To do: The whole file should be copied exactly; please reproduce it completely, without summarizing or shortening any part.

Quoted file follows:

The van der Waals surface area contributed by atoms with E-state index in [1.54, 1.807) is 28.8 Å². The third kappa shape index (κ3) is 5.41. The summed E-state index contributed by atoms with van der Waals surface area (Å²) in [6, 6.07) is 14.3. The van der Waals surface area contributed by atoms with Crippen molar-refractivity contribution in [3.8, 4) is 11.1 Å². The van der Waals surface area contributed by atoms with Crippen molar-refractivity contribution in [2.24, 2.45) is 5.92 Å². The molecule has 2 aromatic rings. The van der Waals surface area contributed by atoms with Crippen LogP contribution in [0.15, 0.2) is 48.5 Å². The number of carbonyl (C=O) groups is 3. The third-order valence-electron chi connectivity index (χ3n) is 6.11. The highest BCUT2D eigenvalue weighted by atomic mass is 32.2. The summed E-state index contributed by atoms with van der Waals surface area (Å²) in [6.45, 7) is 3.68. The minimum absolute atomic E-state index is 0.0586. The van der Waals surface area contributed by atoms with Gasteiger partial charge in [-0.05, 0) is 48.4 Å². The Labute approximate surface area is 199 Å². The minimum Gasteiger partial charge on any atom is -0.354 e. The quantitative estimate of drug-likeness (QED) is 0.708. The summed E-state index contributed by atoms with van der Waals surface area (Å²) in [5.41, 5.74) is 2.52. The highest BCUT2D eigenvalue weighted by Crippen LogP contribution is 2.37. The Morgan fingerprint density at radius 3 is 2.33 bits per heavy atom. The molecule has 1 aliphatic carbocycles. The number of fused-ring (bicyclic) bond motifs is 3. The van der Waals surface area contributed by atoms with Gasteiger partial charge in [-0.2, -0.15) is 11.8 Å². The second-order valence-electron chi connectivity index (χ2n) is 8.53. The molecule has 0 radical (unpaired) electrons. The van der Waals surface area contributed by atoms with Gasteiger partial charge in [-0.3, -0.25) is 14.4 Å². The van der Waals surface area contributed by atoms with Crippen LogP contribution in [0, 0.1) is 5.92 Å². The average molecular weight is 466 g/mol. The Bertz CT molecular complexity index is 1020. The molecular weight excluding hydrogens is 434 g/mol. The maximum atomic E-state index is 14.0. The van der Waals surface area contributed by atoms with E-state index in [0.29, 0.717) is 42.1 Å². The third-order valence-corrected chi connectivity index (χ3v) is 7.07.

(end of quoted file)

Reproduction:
The van der Waals surface area contributed by atoms with E-state index in [1.54, 1.807) is 28.8 Å². The third kappa shape index (κ3) is 5.41. The summed E-state index contributed by atoms with van der Waals surface area (Å²) in [6, 6.07) is 14.3. The van der Waals surface area contributed by atoms with Crippen molar-refractivity contribution in [3.8, 4) is 11.1 Å². The van der Waals surface area contributed by atoms with Crippen molar-refractivity contribution in [2.24, 2.45) is 5.92 Å². The molecule has 2 aromatic rings. The van der Waals surface area contributed by atoms with Crippen LogP contribution in [0.15, 0.2) is 48.5 Å². The number of carbonyl (C=O) groups is 3. The third-order valence-electron chi connectivity index (χ3n) is 6.11. The highest BCUT2D eigenvalue weighted by atomic mass is 32.2. The summed E-state index contributed by atoms with van der Waals surface area (Å²) in [6.45, 7) is 3.68. The minimum absolute atomic E-state index is 0.0586. The van der Waals surface area contributed by atoms with Gasteiger partial charge in [-0.05, 0) is 48.4 Å². The Labute approximate surface area is 199 Å². The minimum Gasteiger partial charge on any atom is -0.354 e. The quantitative estimate of drug-likeness (QED) is 0.708. The summed E-state index contributed by atoms with van der Waals surface area (Å²) in [5.41, 5.74) is 2.52. The highest BCUT2D eigenvalue weighted by Crippen LogP contribution is 2.37. The Morgan fingerprint density at radius 3 is 2.33 bits per heavy atom. The molecule has 1 aliphatic carbocycles. The number of fused-ring (bicyclic) bond motifs is 3. The van der Waals surface area contributed by atoms with Gasteiger partial charge in [-0.2, -0.15) is 11.8 Å². The second-order valence-electron chi connectivity index (χ2n) is 8.53. The molecule has 0 radical (unpaired) electrons. The van der Waals surface area contributed by atoms with Gasteiger partial charge in [-0.3, -0.25) is 14.4 Å². The van der Waals surface area contributed by atoms with Crippen LogP contribution in [0, 0.1) is 5.92 Å². The average molecular weight is 466 g/mol. The Bertz CT molecular complexity index is 1020. The molecular weight excluding hydrogens is 434 g/mol. The maximum atomic E-state index is 14.0. The van der Waals surface area contributed by atoms with E-state index in [0.29, 0.717) is 42.1 Å². The third-order valence-corrected chi connectivity index (χ3v) is 7.07.